Get your kicks when you’re 66! That’s been the mantra I began singing over two months ago when I first decided to celebrate my birthday throughout the month of August. At this mature point in my life, I get to celebrate as frequently as I choose, and this year, I decided to have two parties: one in Austin, Texas, which I’ve called home for the past 12 years, and the other in Manhattan, where I was born.
This year, I wanted an intimate get-together of no more than 10 people, including my son, as he lives in the NYC metro area and a few close friends whom I haven’t seen for several years. I wanted a hotel with easy access to the UPW (Upper West Side), near the restaurant I booked for the birthday dinner and other places such as Zabar’s Deli, museums, and Central Park.
The primary purpose of my trip was to spend my birthday with my son and friends and then some extra time with my son, who took off from work for the occasion. I took a 6:00 a.m. flight, arriving around 10:30. My son picked me up at EWR Airport, and we drove to Hoboken, NJ, where he lives. Then, we boarded a bus to Port Authority and took a subway to the hotel.
I was famished, so we walked uptown, about a mile away, to my favorite deli in America: Zabar’s. Zabar’s has everything you want in a Jewish deli and more. There are cheeses and deli meats from all over the world, a selection to make you dizzy. The fish section is to die for sturgeon, white fish, three types of salmon cut delicately into razor-thin slices, and pre-made salads. I made a sandwich with the Zabster salad (crawfish) and everything bagel. My son and I ate it, then walked another couple of miles window shopping.
A visit to NYC is only complete with a visit to one, two, or three of the best museums in the world. I decided to go to the Met for a few hours as my time was limited, and I hadn’t been there in 15 years. My son and I visited the Asian wing and studied Korean, Japanese, and Chinese art. The highlight for us was a reproduction of a Chinese garden.
We then took a bus downtown for the sightseeing, well, sightseeing for me, as I hadn’t been down Fifth Avenue since before the pandemic. Although it took longer than a subway ride to get to the West Village, it was worth the ride. NYC’s subway and bus system has a contactless, super hi-tech system where you pair your watch to an app and seamlessly connect, saving a lot of time when rushing through the turnstiles. Just put your watch/card on the screen and go.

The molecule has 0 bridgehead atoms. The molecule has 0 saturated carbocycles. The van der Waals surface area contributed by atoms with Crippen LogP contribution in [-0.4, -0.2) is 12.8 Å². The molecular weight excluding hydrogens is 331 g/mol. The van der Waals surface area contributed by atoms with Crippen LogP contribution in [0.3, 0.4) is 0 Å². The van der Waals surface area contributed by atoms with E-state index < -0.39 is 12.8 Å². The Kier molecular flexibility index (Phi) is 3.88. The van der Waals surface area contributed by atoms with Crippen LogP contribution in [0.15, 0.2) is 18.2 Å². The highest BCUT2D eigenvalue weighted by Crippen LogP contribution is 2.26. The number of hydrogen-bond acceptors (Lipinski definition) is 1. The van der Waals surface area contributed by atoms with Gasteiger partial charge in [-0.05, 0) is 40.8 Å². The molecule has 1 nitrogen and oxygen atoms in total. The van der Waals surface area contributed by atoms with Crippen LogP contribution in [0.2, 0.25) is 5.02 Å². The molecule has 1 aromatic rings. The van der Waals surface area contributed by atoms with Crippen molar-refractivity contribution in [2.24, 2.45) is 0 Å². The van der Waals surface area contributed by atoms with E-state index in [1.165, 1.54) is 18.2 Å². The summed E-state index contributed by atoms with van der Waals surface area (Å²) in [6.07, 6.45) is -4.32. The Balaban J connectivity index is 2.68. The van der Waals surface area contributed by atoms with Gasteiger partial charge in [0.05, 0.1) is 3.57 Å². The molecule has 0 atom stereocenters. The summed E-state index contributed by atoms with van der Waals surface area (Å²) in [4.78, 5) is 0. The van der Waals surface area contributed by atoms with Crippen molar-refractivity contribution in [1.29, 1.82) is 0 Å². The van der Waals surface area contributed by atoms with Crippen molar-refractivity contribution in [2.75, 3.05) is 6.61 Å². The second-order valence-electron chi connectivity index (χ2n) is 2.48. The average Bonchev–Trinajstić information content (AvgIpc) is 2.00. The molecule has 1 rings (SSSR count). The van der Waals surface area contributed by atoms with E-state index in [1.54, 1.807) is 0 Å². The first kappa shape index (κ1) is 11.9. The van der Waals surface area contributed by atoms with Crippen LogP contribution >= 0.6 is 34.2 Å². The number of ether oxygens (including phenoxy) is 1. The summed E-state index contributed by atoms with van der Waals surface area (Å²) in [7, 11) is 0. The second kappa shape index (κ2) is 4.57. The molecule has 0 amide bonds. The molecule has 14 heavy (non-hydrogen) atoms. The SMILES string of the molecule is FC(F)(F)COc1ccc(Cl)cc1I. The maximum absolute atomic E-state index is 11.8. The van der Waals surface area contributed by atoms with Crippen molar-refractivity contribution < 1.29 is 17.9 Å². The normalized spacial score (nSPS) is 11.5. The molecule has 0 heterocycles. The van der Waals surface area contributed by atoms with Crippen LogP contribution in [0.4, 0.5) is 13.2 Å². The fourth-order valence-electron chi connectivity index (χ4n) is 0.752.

My son took me to a glorious vegan Japanese restaurant in the West Village called Nami Nori. I ordered the Signature Set (non-vegan), which included make-your-own rolls of tuna poke, crispy shallots, x.o. Scallop, tobiko, lemon coconut shrimp, green curry, lime, cilantro salmon serrano, ginger, myoga, and the tosazu cucumber, black sesame, shiso, plum roll.
These small yet filling delicacies are mouth-watering jewels. It’s relatively easy to accommodate both vegan and non-vegans in the village, and Nami Nori is one such recommended restaurant.
Even if you are an experienced traveler or a travel writer (as I was for over two decades), it’s not the easiest of tasks to find the perfect hotel in a major city that has so much to offer, intense competition in the hospitality industry, and special deals going on almost all the time.
I made up my mind to stay at the iconic Empire hotel, one of my stomping grounds in the 1970s. I wrote about it in my memoir, Under My Skin – Drama, Trauma, & Rock ‘n’ Roll, where Larraine Newman (formerly of SNL fame) and I met the TV show crew for drinks one afternoon. Back then, it was located across the street from Central Park on the Columbus Circle west side. It relocated years ago to 63rd Street off the corners of Broadway and across the street from Lincoln Center.
The Empire Hotel went through a significant transformation in the 2000s. It was completely renovated and reopened in 2007; I last visited 10 years ago. It’s a luxury boutique hotel that preserves some of its historic elements. Prominently featured in the TV series Gossip Girl, it was a backdrop for various scenes.
I was eager to have a drinks party the day after my dinner get-together at the rooftop lounge and bar of the hotel. The iconic red-lit signage in big, bold, upper case letters, THE EMPIRE HOTEL, wasn’t lit as we arrived at 5:00 p.m. The overlook uptown and downtown was impressive as we could see down to Times Square, where the ball drops on New Year’s Eve.
A few of my friends from the night before arrived, as did a friend whom I met in Amsterdam when I lived there. Like my son, her daughter lives and works in NYC and visits several times a year. We had tried meeting for over 10 years, but until now, our timing was off.
She brought her daughter; another friend got hers, so three young adults joined us. We ordered some appetizers of fries (delicious, thin, and crispy) to share. I had the Rooftop Frosé Rosé wine, watermelon puree, a perfect drink for the still summery weather at 80 degrees – a fantastic way to end a short yet memorable trip.
How do you celebrate birthdays after you turned 60? Have you done something “grand”? What about celebrating several days? What over-60 birthday celebration is the most memorable for you?